We’ve had an interesting last couple of Sunday’s and setlists. For normal worship service, we’ve had to pretty much hope everyone can remember old stuff– face it, its the holidays and we can’t get together to practice. We have to pull it together!!
Amazingly enough, soundchecks went PERFECT (thanks baby Jesus) and the songs picked were slightly older, but enough time had passed where people wanted to hear them again. And interesting for me was the fact that for first service I play an interesting combo of lead/rhythm, whilst the 2nd and 3rd its all lead. The first service I am guaranteed the piano/keyboard and drummer. There is a bass/rhythm acoustic but I usually can’t have both. So I pull the weight of whoever is not there. If that makes sense…
1) no acoustic: play more strums, more natural chords.
2) no bass: more bassy notes, bass-like riffs, power chords attenuating the bass changes.
Which leads me to the point of the blog:
Today I realize I have 3 main pick styles I swap back and forth between during sets. And each pick has a different reason/role in the band setting.
1)Dunlop Tortex “Yellows”
This has been my old “stand-by” pick. Its fairly stiff, but has a hint of elasticity to strums and hard riffs. It all depends on how you hold it. Hold closer to the tip and it won’t bend much- very stiff. Hold closer to the wide base and it has a nice string attack when playing, like on an acoustic.
I use these when I have to fill for the acoustic; for when my electric play is taking acoustic-type rhythms. Or for when I play 1/2 lead and 1/2 natural chord rhythms. (ex: Holy is the Lord- Chris Tomlin– light lead riffs for verses, chord for verses).
2) Dunlop Jazz III picks
These guys are awesome for speed, firm riffing, delayed dotted eighth riffs and light strums. Now, these are the favorite of many hardcore guitarists’ selections, so many may not 100% agree with me here. Most of these guys use this pick, and ONLY this pick for everything. Me– I can’t strum so well with this. I can get about 4 strings. If I try for all 6, I usually hit my fingers or drop the thing. But thats no problem: in my philosophy of electric playing, you should play on top of the bassline, and rhythm. So for playing a power chord, or a triad mid neck on the first 3 strings- no problem! You can hit it fast and accurately. I mainly use these when my role is straight lead.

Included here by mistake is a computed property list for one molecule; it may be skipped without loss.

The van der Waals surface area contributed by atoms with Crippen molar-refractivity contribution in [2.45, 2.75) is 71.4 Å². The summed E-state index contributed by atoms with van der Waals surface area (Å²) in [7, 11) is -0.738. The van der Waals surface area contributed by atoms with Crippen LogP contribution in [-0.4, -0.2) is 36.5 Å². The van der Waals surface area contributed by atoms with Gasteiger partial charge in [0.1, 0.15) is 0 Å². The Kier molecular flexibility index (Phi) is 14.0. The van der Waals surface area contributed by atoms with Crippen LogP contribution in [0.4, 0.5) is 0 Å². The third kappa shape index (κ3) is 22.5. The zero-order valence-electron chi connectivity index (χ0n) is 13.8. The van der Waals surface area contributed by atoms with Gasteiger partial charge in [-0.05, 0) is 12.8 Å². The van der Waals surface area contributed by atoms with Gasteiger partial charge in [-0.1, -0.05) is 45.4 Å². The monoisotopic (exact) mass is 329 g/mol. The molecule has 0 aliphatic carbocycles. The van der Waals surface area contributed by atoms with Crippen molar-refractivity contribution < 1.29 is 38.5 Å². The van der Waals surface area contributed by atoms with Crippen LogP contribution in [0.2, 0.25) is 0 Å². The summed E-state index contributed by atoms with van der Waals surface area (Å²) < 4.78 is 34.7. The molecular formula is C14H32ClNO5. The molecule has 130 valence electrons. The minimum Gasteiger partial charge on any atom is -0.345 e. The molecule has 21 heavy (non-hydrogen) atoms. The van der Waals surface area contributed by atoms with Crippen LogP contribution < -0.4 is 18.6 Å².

3) Dunlop Nylon pick (bendy, with those little notches on them)
Okay, I do not use these as you would a standard pick. I actually hold these upside down. (A few of you know where I’m going with this) In a study of techniques from guitar GENIUS “The Edge” (or AWESOME as I call him), one finds out that this gentleman has been using his Herdim (brand name) picks for years. They have all these little bumps on the top, much like the Dunlop pictured. The Edge attributes his workings to being self taught and having never been told HOW to hold a pick- so he held it in what he thought was the most logical way. That is, by the point, so the wider area could hit the strings as that was the most surface hitting the strings for the loudest sounds. But as fate would have it– those little bumps all hit the strings too, and sometimes unevenly. This produces a drag, and string friction. The end product is light, chimey harmonics. Try it- its noticable. Not everyone will hear it, but its there. Our pianist heard it, our bass player and drummer did not….
I use this when I mainly am playing the chimey Tomlin-esqe parts for the ‘cheese’ songs (like Holy is the Lord etc.. y’know, the same ol’ same ol’ Tomlin pattern). Or if we are doing a U2 type feel song (Matt Redman’s live version of Blessed Be Your Name). Awesome.
In closing, if you are not happy with your overal tone, first change your strings. After that, find a new pick. I believe the pick and pick attack define your sound as much as your guitar and strings you use. More than your new Tim Overdrive, or Zendrive, or Boss SD1. And they are cheap!! Spend 5 bucks and buy all sorts of picks and see if you can cop some sounds that you would never have heard otherwise.
Then in direct contradiction to the above: realize that the normal layman can’t tell the difference in the sounds created by different picks. I’ve only met a couple who know the difference between Analog Delay and Digital Delay, and they preferred the Digi sound (GASP!).
But whatever makes YOU happy!
Do you guys have favorite picks for different roles as a guitarist?